I've witnessed my own children not truly display an understanding of apologies, picking up after themselves and other topics that I want them to be more empathetic about. This has been frustrating for me, but I have found it is normal. Here are some resources you can use as references.
From Janet Lansbury:
Over the years I have heard many of these forced apologies. I understand the parent’s need for them, but I have to admit they always make me squirm. To truly apologize requires empathy, and empathy develops in its own way and time, at a different pace for each child. So, often the child is not developmentally ready to understand, much less own the words she’s saying.
From Carleton Kendrick, Ed.M. about toddler apologies:
Q: We make our two year old say, "I'm sorry," when she hits someone, like her mother, brother or sister. She refuses at first, so we make her stand in a corner until she's ready to say it.
Does a child this age know what it means to be sorry? Is she just saying the "magic" words? Should we continue to make her say she is sorry?
A: Your two year old does not yet have a hard-wired, internalized conscience. Nor is she intellectually at an age of reason (which usually begins at around two-and-a-half). Therefore, making her say "I'm sorry," and putting her in a corner until she does will have no long-term effect.
Follow the link above to continue reading
Finally an except from parents.com
Before a child can apologize, she has to realize she's done something wrong—a concept preschoolers and even 5-year-olds don't always grasp. "Preschoolers are still in the 'me' phase, so they're not considering what's right or wrong," says Sherry Siman Maliken, a parent educator with the Parent Encouragement Program, in Kensington, Maryland. That's why parents and teachers often need to step in and point out when an apology is in order. With kids 2 and under, just focus on enforcing the rules—by learning them, your child will have less to apologize for later—and don't worry about coaxing a "Sorry."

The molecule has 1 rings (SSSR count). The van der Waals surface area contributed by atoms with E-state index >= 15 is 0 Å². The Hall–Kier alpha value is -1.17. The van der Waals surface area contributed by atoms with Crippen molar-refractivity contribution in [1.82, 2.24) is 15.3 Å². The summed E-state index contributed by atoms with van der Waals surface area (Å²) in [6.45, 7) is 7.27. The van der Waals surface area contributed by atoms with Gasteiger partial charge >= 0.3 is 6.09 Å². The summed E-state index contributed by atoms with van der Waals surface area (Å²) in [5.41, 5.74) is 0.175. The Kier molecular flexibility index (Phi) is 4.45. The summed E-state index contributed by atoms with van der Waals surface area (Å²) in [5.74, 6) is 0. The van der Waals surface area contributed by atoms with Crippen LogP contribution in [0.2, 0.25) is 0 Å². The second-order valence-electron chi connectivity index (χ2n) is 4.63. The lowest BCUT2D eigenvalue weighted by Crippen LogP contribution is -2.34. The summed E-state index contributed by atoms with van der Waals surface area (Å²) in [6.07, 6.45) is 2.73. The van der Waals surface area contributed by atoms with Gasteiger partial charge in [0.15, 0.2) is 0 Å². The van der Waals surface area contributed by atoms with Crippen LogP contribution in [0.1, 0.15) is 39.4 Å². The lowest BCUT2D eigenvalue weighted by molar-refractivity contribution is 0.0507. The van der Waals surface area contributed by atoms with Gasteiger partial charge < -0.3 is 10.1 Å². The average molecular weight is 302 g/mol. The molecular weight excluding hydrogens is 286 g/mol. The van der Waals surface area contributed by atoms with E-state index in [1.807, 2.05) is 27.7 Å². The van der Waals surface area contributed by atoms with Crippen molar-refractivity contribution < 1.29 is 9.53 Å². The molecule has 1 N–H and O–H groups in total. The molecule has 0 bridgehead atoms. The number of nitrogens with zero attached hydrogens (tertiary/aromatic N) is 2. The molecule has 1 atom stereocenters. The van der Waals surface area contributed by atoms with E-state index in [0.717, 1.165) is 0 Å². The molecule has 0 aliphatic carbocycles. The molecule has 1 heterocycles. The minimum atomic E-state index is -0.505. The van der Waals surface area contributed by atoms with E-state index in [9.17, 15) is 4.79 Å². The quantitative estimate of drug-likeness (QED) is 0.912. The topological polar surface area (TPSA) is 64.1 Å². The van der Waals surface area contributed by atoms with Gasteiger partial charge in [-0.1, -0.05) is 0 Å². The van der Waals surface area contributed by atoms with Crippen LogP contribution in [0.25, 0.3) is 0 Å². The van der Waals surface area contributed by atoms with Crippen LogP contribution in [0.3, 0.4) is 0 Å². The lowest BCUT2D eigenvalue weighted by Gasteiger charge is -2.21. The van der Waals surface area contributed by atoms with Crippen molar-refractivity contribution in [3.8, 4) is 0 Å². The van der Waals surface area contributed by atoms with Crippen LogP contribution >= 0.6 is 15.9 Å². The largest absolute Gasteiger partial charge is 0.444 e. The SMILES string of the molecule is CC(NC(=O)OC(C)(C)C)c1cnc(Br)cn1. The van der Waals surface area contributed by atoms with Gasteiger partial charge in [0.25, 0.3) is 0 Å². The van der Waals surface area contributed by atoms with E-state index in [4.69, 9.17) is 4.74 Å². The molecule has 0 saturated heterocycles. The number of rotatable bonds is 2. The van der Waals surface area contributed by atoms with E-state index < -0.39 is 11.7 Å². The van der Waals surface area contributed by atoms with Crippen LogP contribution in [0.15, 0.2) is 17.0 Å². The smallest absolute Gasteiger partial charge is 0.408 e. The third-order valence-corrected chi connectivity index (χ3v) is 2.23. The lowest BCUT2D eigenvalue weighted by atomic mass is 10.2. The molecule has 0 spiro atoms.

Children typically begin to develop self awareness between 15 and 24 months old which is the skill necessary to begin to develop empathy , so your daughter is at a good age to be learning this. This is also the age where they well through imitating others, especially adults, so one of the best ways to teach them is through modeling the desired behavior.
It's my experience that it is important that you model your interactions with your child as well as other adults. This can make it easier for them to understand as they have better access to their own feeling that those of others and learning the first is an important part of learning the second. My daughter gets very upset if you raise your voice to her so we have learned to say sorry to her when this happens, as a way of modeling the behavior, and use it as a way of talking about what people might be feeling. This helps give context to why we are sorry and helps her come up with ways to avoid this in future.
For example: "I'm sorry I shouted at you. I can see it makes you upset. Daddy was worried that you might get hurt if you kept doing that and I get frustrated when you don't listen when I am trying to keep you safe. What could we do differently next time?"